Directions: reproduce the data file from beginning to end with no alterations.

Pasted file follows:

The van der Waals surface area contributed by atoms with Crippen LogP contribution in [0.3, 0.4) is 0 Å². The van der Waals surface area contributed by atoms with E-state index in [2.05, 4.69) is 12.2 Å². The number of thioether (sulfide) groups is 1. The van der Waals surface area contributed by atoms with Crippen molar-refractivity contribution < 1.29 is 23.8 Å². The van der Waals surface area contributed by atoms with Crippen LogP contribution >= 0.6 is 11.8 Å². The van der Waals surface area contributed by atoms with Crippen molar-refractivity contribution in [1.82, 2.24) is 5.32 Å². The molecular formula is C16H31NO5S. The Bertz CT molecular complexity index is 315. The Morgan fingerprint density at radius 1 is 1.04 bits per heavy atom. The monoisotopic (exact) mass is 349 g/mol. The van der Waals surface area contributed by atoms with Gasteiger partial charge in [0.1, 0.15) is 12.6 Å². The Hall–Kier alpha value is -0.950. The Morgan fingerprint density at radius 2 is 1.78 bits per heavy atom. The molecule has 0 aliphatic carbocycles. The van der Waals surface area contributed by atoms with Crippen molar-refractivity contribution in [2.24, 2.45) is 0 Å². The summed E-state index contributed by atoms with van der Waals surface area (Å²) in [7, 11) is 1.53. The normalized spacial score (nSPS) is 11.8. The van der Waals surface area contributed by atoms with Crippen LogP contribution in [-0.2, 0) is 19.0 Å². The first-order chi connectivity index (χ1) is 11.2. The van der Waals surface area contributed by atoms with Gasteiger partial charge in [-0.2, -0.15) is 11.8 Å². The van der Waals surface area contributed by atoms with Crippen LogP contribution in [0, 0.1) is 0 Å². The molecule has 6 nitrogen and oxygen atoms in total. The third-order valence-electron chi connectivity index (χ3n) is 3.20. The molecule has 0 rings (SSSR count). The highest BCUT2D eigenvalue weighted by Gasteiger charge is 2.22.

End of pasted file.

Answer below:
The van der Waals surface area contributed by atoms with Crippen LogP contribution in [0.3, 0.4) is 0 Å². The van der Waals surface area contributed by atoms with E-state index in [2.05, 4.69) is 12.2 Å². The number of thioether (sulfide) groups is 1. The van der Waals surface area contributed by atoms with Crippen molar-refractivity contribution < 1.29 is 23.8 Å². The van der Waals surface area contributed by atoms with Crippen LogP contribution >= 0.6 is 11.8 Å². The van der Waals surface area contributed by atoms with Crippen molar-refractivity contribution in [1.82, 2.24) is 5.32 Å². The molecular formula is C16H31NO5S. The Bertz CT molecular complexity index is 315. The Morgan fingerprint density at radius 1 is 1.04 bits per heavy atom. The monoisotopic (exact) mass is 349 g/mol. The van der Waals surface area contributed by atoms with Gasteiger partial charge in [0.1, 0.15) is 12.6 Å². The Hall–Kier alpha value is -0.950. The Morgan fingerprint density at radius 2 is 1.78 bits per heavy atom. The molecule has 0 aliphatic carbocycles. The van der Waals surface area contributed by atoms with Crippen molar-refractivity contribution in [2.24, 2.45) is 0 Å². The summed E-state index contributed by atoms with van der Waals surface area (Å²) in [7, 11) is 1.53. The normalized spacial score (nSPS) is 11.8. The van der Waals surface area contributed by atoms with Crippen LogP contribution in [-0.2, 0) is 19.0 Å². The first-order chi connectivity index (χ1) is 11.2. The van der Waals surface area contributed by atoms with Gasteiger partial charge in [-0.2, -0.15) is 11.8 Å². The van der Waals surface area contributed by atoms with Crippen LogP contribution in [0, 0.1) is 0 Å². The molecule has 6 nitrogen and oxygen atoms in total. The third-order valence-electron chi connectivity index (χ3n) is 3.20. The molecule has 0 rings (SSSR count). The highest BCUT2D eigenvalue weighted by Gasteiger charge is 2.22.